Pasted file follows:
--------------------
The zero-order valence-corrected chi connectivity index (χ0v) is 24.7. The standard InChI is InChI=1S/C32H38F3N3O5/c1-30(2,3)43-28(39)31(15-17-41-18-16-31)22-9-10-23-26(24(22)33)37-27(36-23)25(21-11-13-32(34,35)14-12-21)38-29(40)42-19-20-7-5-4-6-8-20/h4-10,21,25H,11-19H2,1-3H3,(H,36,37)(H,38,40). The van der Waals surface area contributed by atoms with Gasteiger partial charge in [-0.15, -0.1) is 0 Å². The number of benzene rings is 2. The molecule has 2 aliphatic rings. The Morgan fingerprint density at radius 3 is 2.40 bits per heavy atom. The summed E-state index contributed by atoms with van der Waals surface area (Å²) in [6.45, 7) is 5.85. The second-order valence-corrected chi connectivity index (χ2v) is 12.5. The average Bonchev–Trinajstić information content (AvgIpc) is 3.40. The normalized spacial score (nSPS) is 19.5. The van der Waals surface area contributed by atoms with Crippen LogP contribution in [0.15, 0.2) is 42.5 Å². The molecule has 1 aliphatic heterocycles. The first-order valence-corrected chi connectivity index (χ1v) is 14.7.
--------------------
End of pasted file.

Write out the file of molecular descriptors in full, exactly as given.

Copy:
The zero-order valence-corrected chi connectivity index (χ0v) is 24.7. The standard InChI is InChI=1S/C32H38F3N3O5/c1-30(2,3)43-28(39)31(15-17-41-18-16-31)22-9-10-23-26(24(22)33)37-27(36-23)25(21-11-13-32(34,35)14-12-21)38-29(40)42-19-20-7-5-4-6-8-20/h4-10,21,25H,11-19H2,1-3H3,(H,36,37)(H,38,40). The van der Waals surface area contributed by atoms with Gasteiger partial charge in [-0.15, -0.1) is 0 Å². The number of benzene rings is 2. The molecule has 2 aliphatic rings. The Morgan fingerprint density at radius 3 is 2.40 bits per heavy atom. The summed E-state index contributed by atoms with van der Waals surface area (Å²) in [6.45, 7) is 5.85. The second-order valence-corrected chi connectivity index (χ2v) is 12.5. The average Bonchev–Trinajstić information content (AvgIpc) is 3.40. The normalized spacial score (nSPS) is 19.5. The van der Waals surface area contributed by atoms with Crippen LogP contribution in [0.15, 0.2) is 42.5 Å². The molecule has 1 aliphatic heterocycles. The first-order valence-corrected chi connectivity index (χ1v) is 14.7.